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Catalog Data

J.L. Mott Iron Works  Search this
Cast iron, paint
Overall: 55 × 48 in. (139.7 × 121.9 cm)
Urn: 27 × 46 in. (68.6 × 116.8 cm)
Pedestal: 28 × 20 in. (71.1 × 50.8 cm)
New York, New York, United States
ca. 1875
Victorian (1837-1901)
Cast-iron urn in the “Warwick” pattern on a pedestal. Around the middle of the bowl are three heads of Sileni, the male attendants of Bacchus. There is also one female head. Between the heads are Thyrsi or Bacchic slaves twined round with ivy and vine shoots and Litni or Augural Wands used in making omens. The handles are formed of thick stylized interwoven vine branches from which tendrils, leaves, and clustering grapes spread under the upper rim. The bowl is supported by a short beaded and cuffed shank and fluted socle. Copies of famous antique urns were popular in the eighteenth and nineteenth century. This urn was made by J.L. Mott Iron Works in New York between 1858 and 1940. The neoclassical design was created to mimic a fourth century BCE marble vase found near the Roman Emperor Hadrian’s Villa in 1770 by Sir William Hamilton. The designer of the original urn has been attributed to the Greek artist, Lysippus of Sicyon. Hamilton sold the urn to his nephew, George, Second Earl of Warwick, and it was displayed at Warwick Castle, giving the urn its name. The urn sits on a round, cast-zinc pedestal with festoons of grapes beneath four lion heads with claws reaching downward between their heads. The base of the pedestal is octagonal.
Label Text:
The garden in the nineteenth century, typical of Victorian style, tended to be excessively ornamental and complex, combining colors, textures, and materials through plants and garden ornaments. Garden furnishings, such as urns, plant stands, tables, and seating, became essential to the overall design. In Europe in the eighteenth century, a single urn commemorating a person or even was a popular feature in picturesque or Romantic garden style. In America, urns have been a popular feature in the garden since the mid-nineteenth century. This was in part due to systems of mass production developed in the Industrial Revolution that allowed garden urns to be readily available and affordable to the public.
An urn originally referenced a funerary vessel for storing ashes; however, in the garden, an urn refers to a container usually in a classical form, which may be used to plant flowers. An urn generally indicates a large sculptural vessel with a wide mouth and a curved body on a smaller foot that stands on an independent base and may also have handles. Urns could be exclusively decorative or utilitarian, planted with shrubs, flowers, or ornamental varieties. Victorians debated whether to plant in these garden containers, but cast-iron urns were planted more than those made of stone or earthenware. Urns were often displayed in a similar fashion to sculptures, standing on a base or pedestal. They might be single, in pairs, or groups and could be admired as a single work of art or as part of a collective statement. Because urns were more affordable than statues and fountains but created the same visual impact, urns appealed to middle class and became one of the most popular garden ornaments of the nineteenth century. They were strategically placed as the focal point or an accessory to create a specific feeling for a setting. Garden urns were used on porches and verandahs, as well as throughout the garden, to extend the architecture of the house to the grounds, providing a link between art and nature, manmade and organic.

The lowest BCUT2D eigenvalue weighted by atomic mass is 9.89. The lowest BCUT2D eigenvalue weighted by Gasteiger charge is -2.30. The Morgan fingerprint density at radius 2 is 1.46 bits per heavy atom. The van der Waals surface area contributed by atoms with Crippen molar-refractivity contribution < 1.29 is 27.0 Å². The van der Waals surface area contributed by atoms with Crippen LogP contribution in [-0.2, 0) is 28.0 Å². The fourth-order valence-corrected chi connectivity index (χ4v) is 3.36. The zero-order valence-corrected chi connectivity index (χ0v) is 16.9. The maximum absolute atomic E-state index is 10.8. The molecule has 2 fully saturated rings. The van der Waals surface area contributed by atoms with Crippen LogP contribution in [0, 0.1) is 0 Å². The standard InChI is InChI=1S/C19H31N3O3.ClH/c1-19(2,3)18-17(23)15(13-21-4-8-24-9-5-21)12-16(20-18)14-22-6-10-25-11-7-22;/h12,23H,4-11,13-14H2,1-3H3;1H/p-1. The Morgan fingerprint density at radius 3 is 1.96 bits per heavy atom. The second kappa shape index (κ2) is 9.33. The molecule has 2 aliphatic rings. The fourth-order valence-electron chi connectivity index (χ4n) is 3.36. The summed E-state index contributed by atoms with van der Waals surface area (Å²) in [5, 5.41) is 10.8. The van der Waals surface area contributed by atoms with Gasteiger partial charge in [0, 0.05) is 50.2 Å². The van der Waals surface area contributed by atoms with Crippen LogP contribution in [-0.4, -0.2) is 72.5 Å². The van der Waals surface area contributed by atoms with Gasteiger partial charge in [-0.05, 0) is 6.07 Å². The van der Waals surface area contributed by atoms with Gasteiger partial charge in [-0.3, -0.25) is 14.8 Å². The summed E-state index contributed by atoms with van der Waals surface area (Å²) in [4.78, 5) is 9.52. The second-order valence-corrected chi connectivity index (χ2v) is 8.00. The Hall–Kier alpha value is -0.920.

J. L. Mott Iron Works
Maker's mark: J. L. Mott Iron Works, N. Y.
cast iron  Search this
Outdoor ornaments  Search this
pedestals  Search this
Style  Search this
urns  Search this
Design elements  Search this
Design elements  Search this
Design elements  Search this
Design elements  Search this
Garden ornaments and furniture  Search this
handles: finish hardware  Search this
Outdoor ornaments  Search this
Palmettes  Search this
planters (containers)  Search this
Credit Line:
Smithsonian Gardens, Horticultural Artifacts Collection. Gift from Mr. and Mrs. Lee M. Folger and the Folger Fund.
Accession number:
Restrictions & Rights:
Usage conditions apply
See more items in:
Horticultural Artifacts Collection
Data Source:
Smithsonian Gardens